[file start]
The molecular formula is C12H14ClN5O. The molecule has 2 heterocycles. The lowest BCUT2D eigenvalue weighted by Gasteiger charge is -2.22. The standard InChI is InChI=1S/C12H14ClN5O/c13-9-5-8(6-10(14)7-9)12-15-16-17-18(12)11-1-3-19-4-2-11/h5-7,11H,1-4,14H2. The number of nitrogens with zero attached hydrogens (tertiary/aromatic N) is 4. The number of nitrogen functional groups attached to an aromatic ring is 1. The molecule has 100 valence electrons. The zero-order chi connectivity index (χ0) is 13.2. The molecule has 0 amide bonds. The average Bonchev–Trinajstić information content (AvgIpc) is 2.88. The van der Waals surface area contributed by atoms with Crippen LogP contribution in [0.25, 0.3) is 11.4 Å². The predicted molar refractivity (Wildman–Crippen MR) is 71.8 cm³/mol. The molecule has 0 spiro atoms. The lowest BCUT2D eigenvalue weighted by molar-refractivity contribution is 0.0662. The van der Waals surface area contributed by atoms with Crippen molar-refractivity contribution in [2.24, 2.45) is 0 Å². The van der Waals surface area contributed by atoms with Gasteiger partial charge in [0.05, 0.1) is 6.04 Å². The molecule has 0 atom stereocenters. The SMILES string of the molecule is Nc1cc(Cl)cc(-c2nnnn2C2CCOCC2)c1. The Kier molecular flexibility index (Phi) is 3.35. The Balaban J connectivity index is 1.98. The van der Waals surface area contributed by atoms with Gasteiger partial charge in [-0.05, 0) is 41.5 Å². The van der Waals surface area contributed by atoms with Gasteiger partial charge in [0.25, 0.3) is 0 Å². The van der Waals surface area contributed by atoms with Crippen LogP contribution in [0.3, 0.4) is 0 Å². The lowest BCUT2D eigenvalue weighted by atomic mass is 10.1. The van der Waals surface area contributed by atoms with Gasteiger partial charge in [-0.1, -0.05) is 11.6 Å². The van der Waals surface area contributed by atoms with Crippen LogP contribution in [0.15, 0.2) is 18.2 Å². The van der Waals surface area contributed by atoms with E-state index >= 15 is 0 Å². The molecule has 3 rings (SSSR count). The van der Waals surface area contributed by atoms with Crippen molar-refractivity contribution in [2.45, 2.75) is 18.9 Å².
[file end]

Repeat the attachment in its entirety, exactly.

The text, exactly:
The molecular formula is C12H14ClN5O. The molecule has 2 heterocycles. The lowest BCUT2D eigenvalue weighted by Gasteiger charge is -2.22. The standard InChI is InChI=1S/C12H14ClN5O/c13-9-5-8(6-10(14)7-9)12-15-16-17-18(12)11-1-3-19-4-2-11/h5-7,11H,1-4,14H2. The number of nitrogens with zero attached hydrogens (tertiary/aromatic N) is 4. The number of nitrogen functional groups attached to an aromatic ring is 1. The molecule has 100 valence electrons. The zero-order chi connectivity index (χ0) is 13.2. The molecule has 0 amide bonds. The average Bonchev–Trinajstić information content (AvgIpc) is 2.88. The van der Waals surface area contributed by atoms with Crippen LogP contribution in [0.25, 0.3) is 11.4 Å². The predicted molar refractivity (Wildman–Crippen MR) is 71.8 cm³/mol. The molecule has 0 spiro atoms. The lowest BCUT2D eigenvalue weighted by molar-refractivity contribution is 0.0662. The van der Waals surface area contributed by atoms with Crippen molar-refractivity contribution in [2.24, 2.45) is 0 Å². The van der Waals surface area contributed by atoms with Gasteiger partial charge in [0.05, 0.1) is 6.04 Å². The molecule has 0 atom stereocenters. The SMILES string of the molecule is Nc1cc(Cl)cc(-c2nnnn2C2CCOCC2)c1. The Kier molecular flexibility index (Phi) is 3.35. The Balaban J connectivity index is 1.98. The van der Waals surface area contributed by atoms with Gasteiger partial charge in [-0.05, 0) is 41.5 Å². The van der Waals surface area contributed by atoms with Gasteiger partial charge in [0.25, 0.3) is 0 Å². The van der Waals surface area contributed by atoms with Crippen LogP contribution in [0.3, 0.4) is 0 Å². The lowest BCUT2D eigenvalue weighted by atomic mass is 10.1. The van der Waals surface area contributed by atoms with Gasteiger partial charge in [-0.1, -0.05) is 11.6 Å². The van der Waals surface area contributed by atoms with Crippen LogP contribution in [0.15, 0.2) is 18.2 Å². The van der Waals surface area contributed by atoms with E-state index >= 15 is 0 Å². The molecule has 3 rings (SSSR count). The van der Waals surface area contributed by atoms with Crippen molar-refractivity contribution in [2.45, 2.75) is 18.9 Å².